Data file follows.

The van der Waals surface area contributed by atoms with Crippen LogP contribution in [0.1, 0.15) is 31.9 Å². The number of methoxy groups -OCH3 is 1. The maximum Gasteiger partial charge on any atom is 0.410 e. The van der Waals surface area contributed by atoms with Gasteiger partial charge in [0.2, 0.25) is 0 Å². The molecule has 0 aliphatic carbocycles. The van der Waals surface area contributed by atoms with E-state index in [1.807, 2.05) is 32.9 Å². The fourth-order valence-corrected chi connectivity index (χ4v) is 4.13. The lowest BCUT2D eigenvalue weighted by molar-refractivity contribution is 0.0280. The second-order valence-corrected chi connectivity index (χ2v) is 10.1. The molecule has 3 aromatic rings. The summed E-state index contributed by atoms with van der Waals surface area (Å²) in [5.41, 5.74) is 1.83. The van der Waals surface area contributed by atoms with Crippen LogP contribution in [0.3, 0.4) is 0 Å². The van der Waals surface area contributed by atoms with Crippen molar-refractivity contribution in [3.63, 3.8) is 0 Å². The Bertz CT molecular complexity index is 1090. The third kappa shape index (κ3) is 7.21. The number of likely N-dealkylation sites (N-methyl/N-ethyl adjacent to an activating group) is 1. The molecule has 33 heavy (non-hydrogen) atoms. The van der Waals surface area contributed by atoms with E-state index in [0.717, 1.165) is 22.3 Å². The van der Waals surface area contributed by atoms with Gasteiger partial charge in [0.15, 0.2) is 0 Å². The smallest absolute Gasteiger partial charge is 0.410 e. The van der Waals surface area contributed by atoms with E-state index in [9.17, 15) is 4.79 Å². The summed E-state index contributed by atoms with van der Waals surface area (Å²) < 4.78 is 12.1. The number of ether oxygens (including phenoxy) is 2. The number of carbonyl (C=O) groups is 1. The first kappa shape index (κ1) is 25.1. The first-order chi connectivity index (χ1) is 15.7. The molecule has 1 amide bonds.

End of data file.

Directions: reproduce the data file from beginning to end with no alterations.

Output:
The van der Waals surface area contributed by atoms with Crippen LogP contribution in [0.1, 0.15) is 31.9 Å². The number of methoxy groups -OCH3 is 1. The maximum Gasteiger partial charge on any atom is 0.410 e. The van der Waals surface area contributed by atoms with Gasteiger partial charge in [0.2, 0.25) is 0 Å². The molecule has 0 aliphatic carbocycles. The van der Waals surface area contributed by atoms with E-state index in [1.807, 2.05) is 32.9 Å². The fourth-order valence-corrected chi connectivity index (χ4v) is 4.13. The lowest BCUT2D eigenvalue weighted by molar-refractivity contribution is 0.0280. The second-order valence-corrected chi connectivity index (χ2v) is 10.1. The molecule has 3 aromatic rings. The summed E-state index contributed by atoms with van der Waals surface area (Å²) in [5.41, 5.74) is 1.83. The van der Waals surface area contributed by atoms with Crippen LogP contribution in [0.3, 0.4) is 0 Å². The van der Waals surface area contributed by atoms with Crippen molar-refractivity contribution in [3.63, 3.8) is 0 Å². The Bertz CT molecular complexity index is 1090. The third kappa shape index (κ3) is 7.21. The number of likely N-dealkylation sites (N-methyl/N-ethyl adjacent to an activating group) is 1. The molecule has 33 heavy (non-hydrogen) atoms. The van der Waals surface area contributed by atoms with E-state index in [0.717, 1.165) is 22.3 Å². The van der Waals surface area contributed by atoms with Gasteiger partial charge in [0.15, 0.2) is 0 Å². The smallest absolute Gasteiger partial charge is 0.410 e. The van der Waals surface area contributed by atoms with E-state index in [9.17, 15) is 4.79 Å². The summed E-state index contributed by atoms with van der Waals surface area (Å²) < 4.78 is 12.1. The number of ether oxygens (including phenoxy) is 2. The number of carbonyl (C=O) groups is 1. The first kappa shape index (κ1) is 25.1. The first-order chi connectivity index (χ1) is 15.7. The molecule has 1 amide bonds.